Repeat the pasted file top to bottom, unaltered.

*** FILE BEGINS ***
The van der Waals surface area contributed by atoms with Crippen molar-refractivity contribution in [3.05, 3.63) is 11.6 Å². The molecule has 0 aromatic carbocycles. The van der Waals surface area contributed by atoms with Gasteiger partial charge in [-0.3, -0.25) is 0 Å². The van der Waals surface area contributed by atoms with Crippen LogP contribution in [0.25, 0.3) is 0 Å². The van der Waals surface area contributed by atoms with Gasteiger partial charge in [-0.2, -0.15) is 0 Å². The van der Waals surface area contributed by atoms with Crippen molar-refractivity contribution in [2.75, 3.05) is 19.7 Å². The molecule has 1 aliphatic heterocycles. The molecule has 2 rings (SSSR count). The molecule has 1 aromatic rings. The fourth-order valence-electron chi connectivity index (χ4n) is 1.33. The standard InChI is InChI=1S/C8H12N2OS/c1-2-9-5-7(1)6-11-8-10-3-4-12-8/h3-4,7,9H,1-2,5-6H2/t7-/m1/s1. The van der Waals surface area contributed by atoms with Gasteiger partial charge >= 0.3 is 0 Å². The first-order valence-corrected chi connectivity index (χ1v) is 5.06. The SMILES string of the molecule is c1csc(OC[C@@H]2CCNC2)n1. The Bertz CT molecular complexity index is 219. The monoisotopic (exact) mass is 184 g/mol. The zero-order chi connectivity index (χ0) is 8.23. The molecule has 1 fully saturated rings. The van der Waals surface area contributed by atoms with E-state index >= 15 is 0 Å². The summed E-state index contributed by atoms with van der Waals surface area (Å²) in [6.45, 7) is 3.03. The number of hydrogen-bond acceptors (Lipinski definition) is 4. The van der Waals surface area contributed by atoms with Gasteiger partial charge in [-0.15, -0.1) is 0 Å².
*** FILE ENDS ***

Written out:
The van der Waals surface area contributed by atoms with Crippen molar-refractivity contribution in [3.05, 3.63) is 11.6 Å². The molecule has 0 aromatic carbocycles. The van der Waals surface area contributed by atoms with Gasteiger partial charge in [-0.3, -0.25) is 0 Å². The van der Waals surface area contributed by atoms with Crippen LogP contribution in [0.25, 0.3) is 0 Å². The van der Waals surface area contributed by atoms with Gasteiger partial charge in [-0.2, -0.15) is 0 Å². The van der Waals surface area contributed by atoms with Crippen molar-refractivity contribution in [2.75, 3.05) is 19.7 Å². The molecule has 1 aliphatic heterocycles. The molecule has 2 rings (SSSR count). The molecule has 1 aromatic rings. The fourth-order valence-electron chi connectivity index (χ4n) is 1.33. The standard InChI is InChI=1S/C8H12N2OS/c1-2-9-5-7(1)6-11-8-10-3-4-12-8/h3-4,7,9H,1-2,5-6H2/t7-/m1/s1. The van der Waals surface area contributed by atoms with Gasteiger partial charge >= 0.3 is 0 Å². The first-order valence-corrected chi connectivity index (χ1v) is 5.06. The SMILES string of the molecule is c1csc(OC[C@@H]2CCNC2)n1. The Bertz CT molecular complexity index is 219. The monoisotopic (exact) mass is 184 g/mol. The zero-order chi connectivity index (χ0) is 8.23. The molecule has 1 fully saturated rings. The van der Waals surface area contributed by atoms with E-state index >= 15 is 0 Å². The summed E-state index contributed by atoms with van der Waals surface area (Å²) in [6.45, 7) is 3.03. The number of hydrogen-bond acceptors (Lipinski definition) is 4. The van der Waals surface area contributed by atoms with Gasteiger partial charge in [-0.15, -0.1) is 0 Å².